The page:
Ideas: April 2007 Archives
The NEA Institute has had me thinking a lot about the critic's role in his or her community, and how the theater we see relates to our communities. I live in
Tied to this is a concern about how we value art (in the broadest terms, not just locally). A few things have struck me in recent weeks, one of which is a marketing e-mail I received from the Milwaukee Art Museum (MAM). The e-mail urged me to go see the major Francis Bacon exhibition before it closed this past weekend. It read in part, under a section headed "What It's Worth": "Your $14 ticket provides you with the opportunity to see paintings that are being sold for $30 million at auction. Learn more about the value of your ticket here." That last bit linked to a news item on the BBC Web site about how Bacon's "Study from Innocent X" is expected to sell for upwards of $30 million at auction in May.
There are a couple reasons for MAM's pointing out on the monetary value of Bacon's paintings: it signals to an audience largely unfamiliar with Bacon that this is an "important" artist; it makes people feel OK about spending $14 on their ticket; but the third, and most potentially troubling, reason is that most of us get a kick out of seeing something that we know is worth a lot of money. (To be fair, the e-mail also links to a podcast of curators discussing Bacon, so the effort to provide real context is also there.)
I'm not suggesting that anyone who gets a charge out of something they know is incredibly valuable is a philistine - it's a pretty natural reaction. But for critics, our job (at least as I see it) is to pull at the two threads of meaning and aesthetics, preferably in plain English, and tease out something worthwhile. (What is this play/film/painting/book trying to say, and is it doing it in an interesting way?) That's why, for many of us who care about the arts, the "money question" means little. Whether Bacon is fetching great prices at auction or consigned to obscurity 15 years after his death is irrelevant. His paintings are what they are--no more, no less--and must stand on their own (now how's that for a touch of two-bit philosophy?).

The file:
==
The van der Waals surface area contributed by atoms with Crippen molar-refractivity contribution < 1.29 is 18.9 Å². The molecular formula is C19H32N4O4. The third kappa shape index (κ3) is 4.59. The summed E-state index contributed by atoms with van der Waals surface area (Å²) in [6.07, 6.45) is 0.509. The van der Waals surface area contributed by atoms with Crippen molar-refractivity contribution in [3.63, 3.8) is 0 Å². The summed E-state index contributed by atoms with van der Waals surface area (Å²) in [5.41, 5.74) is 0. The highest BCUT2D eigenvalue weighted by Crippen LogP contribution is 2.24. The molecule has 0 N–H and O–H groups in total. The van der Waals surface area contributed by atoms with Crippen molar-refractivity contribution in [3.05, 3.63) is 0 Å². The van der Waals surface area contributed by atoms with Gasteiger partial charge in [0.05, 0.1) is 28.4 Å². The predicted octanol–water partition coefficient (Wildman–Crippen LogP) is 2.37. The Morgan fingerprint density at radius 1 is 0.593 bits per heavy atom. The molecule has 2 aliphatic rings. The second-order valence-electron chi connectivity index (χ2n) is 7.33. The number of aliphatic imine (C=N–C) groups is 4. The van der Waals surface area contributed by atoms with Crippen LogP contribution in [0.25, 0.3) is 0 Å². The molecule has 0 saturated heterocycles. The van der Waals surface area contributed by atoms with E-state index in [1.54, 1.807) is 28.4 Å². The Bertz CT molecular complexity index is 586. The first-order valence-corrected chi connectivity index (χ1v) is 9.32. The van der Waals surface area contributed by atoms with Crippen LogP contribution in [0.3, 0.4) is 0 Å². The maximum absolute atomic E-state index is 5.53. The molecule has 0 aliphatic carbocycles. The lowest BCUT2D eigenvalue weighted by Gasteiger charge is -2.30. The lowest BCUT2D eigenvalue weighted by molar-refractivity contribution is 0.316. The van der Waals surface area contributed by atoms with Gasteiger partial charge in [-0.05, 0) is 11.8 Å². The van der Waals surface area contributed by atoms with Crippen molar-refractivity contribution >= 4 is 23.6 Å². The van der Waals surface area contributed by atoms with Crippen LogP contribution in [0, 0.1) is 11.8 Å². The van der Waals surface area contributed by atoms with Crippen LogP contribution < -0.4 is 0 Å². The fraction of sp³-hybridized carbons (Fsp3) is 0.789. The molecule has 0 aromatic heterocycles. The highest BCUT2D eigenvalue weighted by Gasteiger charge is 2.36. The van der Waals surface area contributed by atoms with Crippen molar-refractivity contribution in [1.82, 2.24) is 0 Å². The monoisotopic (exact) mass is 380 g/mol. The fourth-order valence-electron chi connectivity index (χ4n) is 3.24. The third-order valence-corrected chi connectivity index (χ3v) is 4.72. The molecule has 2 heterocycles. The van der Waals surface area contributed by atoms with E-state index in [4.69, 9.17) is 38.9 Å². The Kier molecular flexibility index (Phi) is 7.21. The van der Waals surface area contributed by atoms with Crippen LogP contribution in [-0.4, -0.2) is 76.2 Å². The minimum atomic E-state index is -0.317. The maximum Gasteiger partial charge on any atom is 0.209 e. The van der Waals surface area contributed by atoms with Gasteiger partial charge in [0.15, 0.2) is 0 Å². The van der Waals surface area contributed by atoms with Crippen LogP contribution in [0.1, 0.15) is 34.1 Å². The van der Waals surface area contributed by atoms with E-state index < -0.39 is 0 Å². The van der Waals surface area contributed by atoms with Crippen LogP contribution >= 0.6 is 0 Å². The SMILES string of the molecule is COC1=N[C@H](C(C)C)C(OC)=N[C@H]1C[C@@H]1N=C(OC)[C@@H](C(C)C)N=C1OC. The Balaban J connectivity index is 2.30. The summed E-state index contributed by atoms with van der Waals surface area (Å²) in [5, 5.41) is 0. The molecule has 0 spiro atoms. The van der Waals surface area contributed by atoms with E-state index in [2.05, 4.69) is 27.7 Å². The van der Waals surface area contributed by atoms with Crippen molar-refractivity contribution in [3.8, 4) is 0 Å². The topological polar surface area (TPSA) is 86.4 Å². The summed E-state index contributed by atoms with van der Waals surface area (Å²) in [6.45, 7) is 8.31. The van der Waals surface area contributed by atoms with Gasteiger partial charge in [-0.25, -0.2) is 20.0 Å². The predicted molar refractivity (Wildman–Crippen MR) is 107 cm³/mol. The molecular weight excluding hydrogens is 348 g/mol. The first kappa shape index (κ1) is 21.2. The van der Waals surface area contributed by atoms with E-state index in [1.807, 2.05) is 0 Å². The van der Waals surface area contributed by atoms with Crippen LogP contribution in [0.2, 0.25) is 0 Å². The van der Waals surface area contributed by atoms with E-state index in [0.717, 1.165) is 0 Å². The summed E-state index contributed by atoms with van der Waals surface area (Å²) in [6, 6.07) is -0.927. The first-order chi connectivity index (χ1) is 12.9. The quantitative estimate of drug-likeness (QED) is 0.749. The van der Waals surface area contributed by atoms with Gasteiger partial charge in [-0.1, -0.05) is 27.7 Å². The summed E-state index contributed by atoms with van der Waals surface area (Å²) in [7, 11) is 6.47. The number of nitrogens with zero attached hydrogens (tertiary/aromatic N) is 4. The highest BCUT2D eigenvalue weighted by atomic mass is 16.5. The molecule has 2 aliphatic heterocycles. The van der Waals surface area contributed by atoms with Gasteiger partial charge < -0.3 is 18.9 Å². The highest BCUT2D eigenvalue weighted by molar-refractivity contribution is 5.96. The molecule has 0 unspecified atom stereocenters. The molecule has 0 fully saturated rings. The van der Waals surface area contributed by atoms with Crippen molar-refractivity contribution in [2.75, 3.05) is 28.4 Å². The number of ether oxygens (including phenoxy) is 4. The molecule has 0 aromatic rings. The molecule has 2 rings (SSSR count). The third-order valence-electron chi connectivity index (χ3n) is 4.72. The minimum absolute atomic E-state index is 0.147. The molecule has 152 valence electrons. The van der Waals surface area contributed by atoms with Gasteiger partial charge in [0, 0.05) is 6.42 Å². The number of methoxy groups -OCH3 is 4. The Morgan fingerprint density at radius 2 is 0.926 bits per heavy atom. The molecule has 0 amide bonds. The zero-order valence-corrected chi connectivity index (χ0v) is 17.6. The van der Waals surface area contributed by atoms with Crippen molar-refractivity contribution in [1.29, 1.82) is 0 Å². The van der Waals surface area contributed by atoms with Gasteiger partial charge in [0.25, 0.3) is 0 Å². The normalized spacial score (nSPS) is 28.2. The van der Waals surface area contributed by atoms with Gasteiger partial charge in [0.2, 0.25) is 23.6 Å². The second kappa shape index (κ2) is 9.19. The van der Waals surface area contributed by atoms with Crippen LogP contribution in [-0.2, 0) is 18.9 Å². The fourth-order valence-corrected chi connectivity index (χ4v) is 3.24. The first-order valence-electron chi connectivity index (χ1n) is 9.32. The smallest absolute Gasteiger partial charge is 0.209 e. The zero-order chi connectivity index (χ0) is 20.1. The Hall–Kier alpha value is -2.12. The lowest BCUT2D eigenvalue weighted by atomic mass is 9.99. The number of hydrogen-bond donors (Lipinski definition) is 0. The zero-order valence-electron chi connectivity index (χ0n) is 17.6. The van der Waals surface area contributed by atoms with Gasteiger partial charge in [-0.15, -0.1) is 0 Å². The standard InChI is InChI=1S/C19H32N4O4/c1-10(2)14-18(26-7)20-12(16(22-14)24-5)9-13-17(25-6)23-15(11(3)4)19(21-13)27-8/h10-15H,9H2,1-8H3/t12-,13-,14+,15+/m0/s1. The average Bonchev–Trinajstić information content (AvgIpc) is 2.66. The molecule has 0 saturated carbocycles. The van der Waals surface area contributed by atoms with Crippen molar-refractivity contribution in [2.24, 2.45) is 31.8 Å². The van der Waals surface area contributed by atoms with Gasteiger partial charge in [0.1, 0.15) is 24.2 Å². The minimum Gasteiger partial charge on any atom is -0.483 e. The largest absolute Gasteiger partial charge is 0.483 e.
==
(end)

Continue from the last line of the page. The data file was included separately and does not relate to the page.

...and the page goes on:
In other news, a disturbed man kicked and stomped on a Baroque painting at the
A few other random bits have been feeding into my thoughts on art's value and how we make our judgments: this piece in the Washington Post, "Pearls Before Breakfast," talks about an experiment the Post did with acclaimed violinist Joshua Bell busking with his Stradivarius outside a Metro station in
It's all food for thought: how much do we make our own judgments, and how much do we let the marketplace make our judgments for us? And can critics (without turning into preachy schoolmarms) help?